Shortly after the fall of the Iranian monarchy earlier this year, officials at a Saudi port discovered in the arriving cargo a cache of Soviet submachine guns and Bulgarian pistols.

The discovery, which was not publicly announced, touched off a wave of concern and a customs crackdown that still continues.

Containerized cargoes at Saudi ports have been opened and searched. Building supplies, automobiles and even foodstuffs have been subject to unusually rigorous inspection.

A few days ago even crates of oranges were unpacked, orange by orange, in the search for weapons, according to a foreign businessman.

The Saudis profess not to be worried about a possible spread of Islamic radicalism from Iran, which is just across the Persian Gulf, and they say with justification that internal conditions in the desert kingdom are far more stable than in Iran.

Nevertheless, this country's leaders are leaving no stone unturned to make certain that the kind of revolution that shook Iran does not happen here.

Internal security is no easy task in Saudi Arabia, in view of 1,000 miles of coastline, 800,000 Islamic pilgrims coming yearly from foreign countries to visit Mecca, and close to 1.5 million foreign workers present in the labor for the native population of around 5 million Saudis.

"There is a completely different situation here than in Iran," said Minister of Information M. A. Yamani, in a comment echoed by other Saudi officials and other from several walks of life. Among the differences cited are:

The strong tradition of religious orthodoxy in Saudi leaders have not departed in any conspicuous fashion.

"We see no threat from an Islamic movement, and on the contrary believe that the stirrings of Moslem sentiment and devout practices are an endorsement of our views and efforts," said a senior Saudi official.

There has been no conflict between clergy and the leadership of the state in Saudi Arabia to parallel that between the ayatollahs and the shah in Iran. Some years ago the late King Faisal assumed a high post of supervision over religious matters on behalf of the monarchy. Saudi leaders, unlike the shah, are religious and are perceived to be by their people.

The great majority of Saudis follow the Wahabi branch of Islam's Sunni sect. Most Iranians are of the Shiite sect, Islam's other major movement. The Saudi govenment has been very conscious since events in Iran, of the 100,000 to 200,000 Shiite Moslems here, mostly in the eastern part of the country.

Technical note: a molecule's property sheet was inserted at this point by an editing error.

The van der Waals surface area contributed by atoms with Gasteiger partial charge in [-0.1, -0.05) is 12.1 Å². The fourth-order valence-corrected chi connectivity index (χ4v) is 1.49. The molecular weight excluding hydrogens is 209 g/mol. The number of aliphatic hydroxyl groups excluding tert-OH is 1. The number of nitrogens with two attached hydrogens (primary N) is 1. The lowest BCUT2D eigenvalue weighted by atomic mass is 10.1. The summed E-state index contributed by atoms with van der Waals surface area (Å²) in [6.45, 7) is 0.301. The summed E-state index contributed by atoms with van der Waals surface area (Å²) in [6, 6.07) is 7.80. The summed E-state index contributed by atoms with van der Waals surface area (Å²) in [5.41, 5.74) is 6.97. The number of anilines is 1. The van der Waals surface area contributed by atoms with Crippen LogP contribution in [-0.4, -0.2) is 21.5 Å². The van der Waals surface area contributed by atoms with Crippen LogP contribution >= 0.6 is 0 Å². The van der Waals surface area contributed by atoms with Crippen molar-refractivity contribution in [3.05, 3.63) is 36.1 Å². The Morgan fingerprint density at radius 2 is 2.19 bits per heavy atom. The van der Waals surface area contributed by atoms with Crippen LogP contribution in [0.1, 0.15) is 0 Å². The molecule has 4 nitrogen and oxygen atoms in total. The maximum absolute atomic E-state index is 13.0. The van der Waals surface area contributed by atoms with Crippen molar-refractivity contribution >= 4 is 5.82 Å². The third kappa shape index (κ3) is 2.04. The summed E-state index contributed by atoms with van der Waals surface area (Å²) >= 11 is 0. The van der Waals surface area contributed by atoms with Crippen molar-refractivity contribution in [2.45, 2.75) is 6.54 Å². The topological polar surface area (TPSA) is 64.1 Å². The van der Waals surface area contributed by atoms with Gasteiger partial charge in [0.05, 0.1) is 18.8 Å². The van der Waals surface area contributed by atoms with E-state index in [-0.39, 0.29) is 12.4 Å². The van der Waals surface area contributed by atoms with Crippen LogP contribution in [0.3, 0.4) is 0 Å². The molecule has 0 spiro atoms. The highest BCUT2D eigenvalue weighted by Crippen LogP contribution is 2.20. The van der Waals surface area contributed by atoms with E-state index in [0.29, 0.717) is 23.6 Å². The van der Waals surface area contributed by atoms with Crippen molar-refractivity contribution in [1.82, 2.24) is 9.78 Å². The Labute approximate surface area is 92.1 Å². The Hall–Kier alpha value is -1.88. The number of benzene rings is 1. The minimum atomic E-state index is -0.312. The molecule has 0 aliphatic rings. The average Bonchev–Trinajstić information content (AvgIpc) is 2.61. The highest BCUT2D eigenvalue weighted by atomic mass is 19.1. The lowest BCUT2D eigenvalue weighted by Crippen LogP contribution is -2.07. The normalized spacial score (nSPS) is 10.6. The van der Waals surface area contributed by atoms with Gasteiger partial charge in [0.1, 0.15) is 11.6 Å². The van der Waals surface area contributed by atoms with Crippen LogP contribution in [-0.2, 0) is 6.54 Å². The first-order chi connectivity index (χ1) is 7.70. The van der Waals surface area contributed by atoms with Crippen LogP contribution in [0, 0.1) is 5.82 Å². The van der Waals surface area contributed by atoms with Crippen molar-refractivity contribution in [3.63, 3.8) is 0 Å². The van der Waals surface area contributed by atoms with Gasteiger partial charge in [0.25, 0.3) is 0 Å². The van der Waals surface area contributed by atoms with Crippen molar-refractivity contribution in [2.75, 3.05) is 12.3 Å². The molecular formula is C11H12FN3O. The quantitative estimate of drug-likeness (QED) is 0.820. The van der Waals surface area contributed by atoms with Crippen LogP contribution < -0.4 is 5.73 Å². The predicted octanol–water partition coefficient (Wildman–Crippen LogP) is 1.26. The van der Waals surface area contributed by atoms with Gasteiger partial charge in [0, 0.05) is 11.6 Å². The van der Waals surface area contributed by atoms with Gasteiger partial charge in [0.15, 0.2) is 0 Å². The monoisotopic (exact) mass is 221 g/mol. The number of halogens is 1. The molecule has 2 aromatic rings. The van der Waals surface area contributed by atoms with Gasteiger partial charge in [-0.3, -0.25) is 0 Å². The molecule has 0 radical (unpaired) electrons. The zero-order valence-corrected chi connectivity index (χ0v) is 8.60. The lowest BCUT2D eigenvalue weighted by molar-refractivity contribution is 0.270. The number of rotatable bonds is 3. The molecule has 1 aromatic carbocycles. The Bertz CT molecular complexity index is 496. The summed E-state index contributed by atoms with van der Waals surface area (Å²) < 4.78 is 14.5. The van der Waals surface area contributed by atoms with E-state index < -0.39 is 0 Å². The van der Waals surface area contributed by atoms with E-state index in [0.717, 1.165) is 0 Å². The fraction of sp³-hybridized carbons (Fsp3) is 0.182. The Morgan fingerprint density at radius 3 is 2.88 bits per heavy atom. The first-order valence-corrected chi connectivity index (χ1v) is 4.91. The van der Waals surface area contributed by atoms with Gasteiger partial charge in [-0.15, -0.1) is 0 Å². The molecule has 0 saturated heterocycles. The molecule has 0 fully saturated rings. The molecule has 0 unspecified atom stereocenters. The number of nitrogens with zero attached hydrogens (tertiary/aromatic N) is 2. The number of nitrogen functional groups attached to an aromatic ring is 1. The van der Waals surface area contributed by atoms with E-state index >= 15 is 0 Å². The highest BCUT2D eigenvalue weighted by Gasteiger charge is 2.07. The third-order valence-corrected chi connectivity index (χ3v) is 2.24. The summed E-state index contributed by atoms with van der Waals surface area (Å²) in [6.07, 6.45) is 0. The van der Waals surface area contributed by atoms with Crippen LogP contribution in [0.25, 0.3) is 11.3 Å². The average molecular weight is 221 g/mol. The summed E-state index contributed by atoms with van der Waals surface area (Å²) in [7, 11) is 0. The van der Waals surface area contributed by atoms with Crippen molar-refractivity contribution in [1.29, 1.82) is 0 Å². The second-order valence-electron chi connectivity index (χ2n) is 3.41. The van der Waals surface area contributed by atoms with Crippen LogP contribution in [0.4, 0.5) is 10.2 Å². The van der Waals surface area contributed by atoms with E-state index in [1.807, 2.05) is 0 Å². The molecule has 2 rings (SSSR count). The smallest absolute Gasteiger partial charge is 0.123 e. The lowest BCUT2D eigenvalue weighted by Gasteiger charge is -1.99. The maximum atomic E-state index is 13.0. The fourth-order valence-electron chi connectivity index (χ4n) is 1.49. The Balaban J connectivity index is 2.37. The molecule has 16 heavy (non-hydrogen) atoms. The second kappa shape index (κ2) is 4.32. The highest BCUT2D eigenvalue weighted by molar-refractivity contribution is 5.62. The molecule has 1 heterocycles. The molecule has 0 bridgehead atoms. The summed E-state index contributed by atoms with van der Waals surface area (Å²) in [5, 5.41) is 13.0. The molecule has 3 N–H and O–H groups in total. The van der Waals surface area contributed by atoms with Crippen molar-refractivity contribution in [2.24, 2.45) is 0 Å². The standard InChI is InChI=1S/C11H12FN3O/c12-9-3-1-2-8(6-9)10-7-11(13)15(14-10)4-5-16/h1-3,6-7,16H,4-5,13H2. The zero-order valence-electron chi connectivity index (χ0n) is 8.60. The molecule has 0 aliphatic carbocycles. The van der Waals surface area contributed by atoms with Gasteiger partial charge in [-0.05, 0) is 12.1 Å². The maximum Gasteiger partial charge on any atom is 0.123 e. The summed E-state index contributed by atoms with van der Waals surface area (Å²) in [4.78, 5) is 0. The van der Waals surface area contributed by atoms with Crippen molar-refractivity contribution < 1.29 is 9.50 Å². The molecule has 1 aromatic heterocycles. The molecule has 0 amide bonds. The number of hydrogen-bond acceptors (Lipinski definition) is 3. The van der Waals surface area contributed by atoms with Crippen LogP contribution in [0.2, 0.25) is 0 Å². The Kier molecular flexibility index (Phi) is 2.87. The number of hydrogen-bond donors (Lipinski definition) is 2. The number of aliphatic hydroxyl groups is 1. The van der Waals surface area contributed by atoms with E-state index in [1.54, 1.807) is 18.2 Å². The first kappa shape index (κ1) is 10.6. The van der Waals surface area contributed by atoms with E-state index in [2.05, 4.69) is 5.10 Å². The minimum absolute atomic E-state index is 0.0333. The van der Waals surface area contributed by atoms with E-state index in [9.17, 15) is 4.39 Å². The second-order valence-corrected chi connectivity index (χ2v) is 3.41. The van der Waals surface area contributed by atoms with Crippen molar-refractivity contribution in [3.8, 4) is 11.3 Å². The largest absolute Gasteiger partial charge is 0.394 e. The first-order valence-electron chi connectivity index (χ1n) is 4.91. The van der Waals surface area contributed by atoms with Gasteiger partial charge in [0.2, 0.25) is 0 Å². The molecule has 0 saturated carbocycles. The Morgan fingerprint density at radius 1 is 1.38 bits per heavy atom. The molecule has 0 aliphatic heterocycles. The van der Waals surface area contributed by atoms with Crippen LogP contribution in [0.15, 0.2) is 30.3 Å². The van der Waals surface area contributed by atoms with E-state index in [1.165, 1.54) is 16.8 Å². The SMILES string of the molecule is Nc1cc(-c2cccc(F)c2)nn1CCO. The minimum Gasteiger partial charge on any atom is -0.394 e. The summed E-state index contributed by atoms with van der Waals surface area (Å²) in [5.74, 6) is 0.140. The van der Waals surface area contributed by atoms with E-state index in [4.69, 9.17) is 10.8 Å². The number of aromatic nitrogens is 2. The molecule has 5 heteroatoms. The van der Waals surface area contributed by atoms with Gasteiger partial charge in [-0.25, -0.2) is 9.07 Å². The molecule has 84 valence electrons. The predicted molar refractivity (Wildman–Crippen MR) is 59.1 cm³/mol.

Economic and social conditions are far better for the majority of people in Saudi Arabia than in Iran, which has a population of about 35 million and a far greater degree of Westernization.

A Saudi who spent several years in Iran was appalled at the degree of drug addiction and alcoholism there, as well as the extent of social disintegration. "If you buy a car in Iran, they put an import tax on it to make it more provides a subsidy to make if affordale," he said.

Government services are free in Saudi Arabia. Income taxes were abolished several years ago. Staple foods are heavily subsidezed by the state.

Access of Saudi citizens to King Khalid, Crown Prince Fahd and other members of the royalty in high posts is a safety valve against popular discontent.

Saudi Arabia is an absolute monarchy with no written constitution or elected representatives. The institution of the majlis, the informal meeting at which petitions and appeals for favors can be made to high officials, is its major gesture to democracy. The king, crown prince and other Saudi leaders see citizens at majlis sessions several days a week.

Petitions or complaints that are addressed to the king cannot be intercepted by royal court officials, Saudi say.

Recently a Saudi driver who had lost his job at the kingdom's air base at Dhahran complained to the king, touching off investigations by two inspection teams from Riyadh. The teams reported that the man was properly fired because of a lack of work for him to do, but the king ordered nonetheless that he be given government support until he could find a new job.

The major threat from within the system would seem to be the possiblity of a coup by officers or enlisted men of the growing Saudi military forces. However, Saudi military officials denied reports of discontent in the rank.

A Saudi Air Force commander, one of 15 members of the royal family serving in the 15,000-man Air Force said the personal contact and ties are so close that it is unlikely that any plot within the military would escape detection.

A further check is provided by the organisation of the Saudi military into two separate compartments - the 45,000-man regulars headed by Prince Sultan, corganized around modern military lines, and the 35,000-man National Guard headed by Prince Abdullah. It is organized on tribal lines.

The major threat from outside the system is the presence of so many foreign workers. They are closely watched by the Saudis, and any suspected troublemakers are sent out of the country.

The largest single group of foreigners is from Yemen, on the southern border of Saudi Arabia. This is one reason the Saudis have been extremely sensitive to the growing Soviet influence in South Yemen and the presence there of Cuban advisers.

Considering the vast wealth of Saudi Arabia and the relatively small number of Saudis act and feel extremely vulnerable. Any sign of a security threat, as in the case of the smuggled weapons, is taken very seriously. CAPTION: Picture, Foreign workers, such as these on a Saudi construction project, are closely watched for signs of troublemaking. By Don Oberdorfer - The Washington Post